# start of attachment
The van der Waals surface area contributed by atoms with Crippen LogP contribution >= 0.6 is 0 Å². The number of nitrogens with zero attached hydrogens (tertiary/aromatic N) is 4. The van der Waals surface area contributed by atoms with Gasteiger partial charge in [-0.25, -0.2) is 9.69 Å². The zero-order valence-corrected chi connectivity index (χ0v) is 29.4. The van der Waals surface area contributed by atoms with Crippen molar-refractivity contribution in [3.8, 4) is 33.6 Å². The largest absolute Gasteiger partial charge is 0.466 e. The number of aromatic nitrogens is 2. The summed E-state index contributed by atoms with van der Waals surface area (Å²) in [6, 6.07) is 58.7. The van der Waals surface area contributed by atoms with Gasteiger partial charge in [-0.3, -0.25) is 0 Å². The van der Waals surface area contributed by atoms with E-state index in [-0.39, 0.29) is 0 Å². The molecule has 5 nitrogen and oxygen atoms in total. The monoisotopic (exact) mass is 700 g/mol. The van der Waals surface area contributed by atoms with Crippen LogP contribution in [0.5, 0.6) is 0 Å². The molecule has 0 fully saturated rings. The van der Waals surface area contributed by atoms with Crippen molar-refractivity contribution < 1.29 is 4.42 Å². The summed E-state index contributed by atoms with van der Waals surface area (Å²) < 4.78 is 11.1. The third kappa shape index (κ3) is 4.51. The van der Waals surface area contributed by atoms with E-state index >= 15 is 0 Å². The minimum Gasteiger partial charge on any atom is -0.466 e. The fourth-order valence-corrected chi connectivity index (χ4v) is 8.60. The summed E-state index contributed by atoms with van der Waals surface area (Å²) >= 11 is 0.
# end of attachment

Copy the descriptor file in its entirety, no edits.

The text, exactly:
The van der Waals surface area contributed by atoms with Crippen LogP contribution >= 0.6 is 0 Å². The number of nitrogens with zero attached hydrogens (tertiary/aromatic N) is 4. The van der Waals surface area contributed by atoms with Gasteiger partial charge in [-0.25, -0.2) is 9.69 Å². The zero-order valence-corrected chi connectivity index (χ0v) is 29.4. The van der Waals surface area contributed by atoms with Crippen molar-refractivity contribution in [3.8, 4) is 33.6 Å². The largest absolute Gasteiger partial charge is 0.466 e. The number of aromatic nitrogens is 2. The summed E-state index contributed by atoms with van der Waals surface area (Å²) in [6, 6.07) is 58.7. The van der Waals surface area contributed by atoms with Gasteiger partial charge in [-0.3, -0.25) is 0 Å². The van der Waals surface area contributed by atoms with E-state index in [-0.39, 0.29) is 0 Å². The molecule has 5 nitrogen and oxygen atoms in total. The monoisotopic (exact) mass is 700 g/mol. The van der Waals surface area contributed by atoms with Crippen LogP contribution in [0.5, 0.6) is 0 Å². The molecule has 0 fully saturated rings. The van der Waals surface area contributed by atoms with Crippen molar-refractivity contribution < 1.29 is 4.42 Å². The summed E-state index contributed by atoms with van der Waals surface area (Å²) < 4.78 is 11.1. The third kappa shape index (κ3) is 4.51. The van der Waals surface area contributed by atoms with E-state index >= 15 is 0 Å². The minimum Gasteiger partial charge on any atom is -0.466 e. The fourth-order valence-corrected chi connectivity index (χ4v) is 8.60. The summed E-state index contributed by atoms with van der Waals surface area (Å²) >= 11 is 0.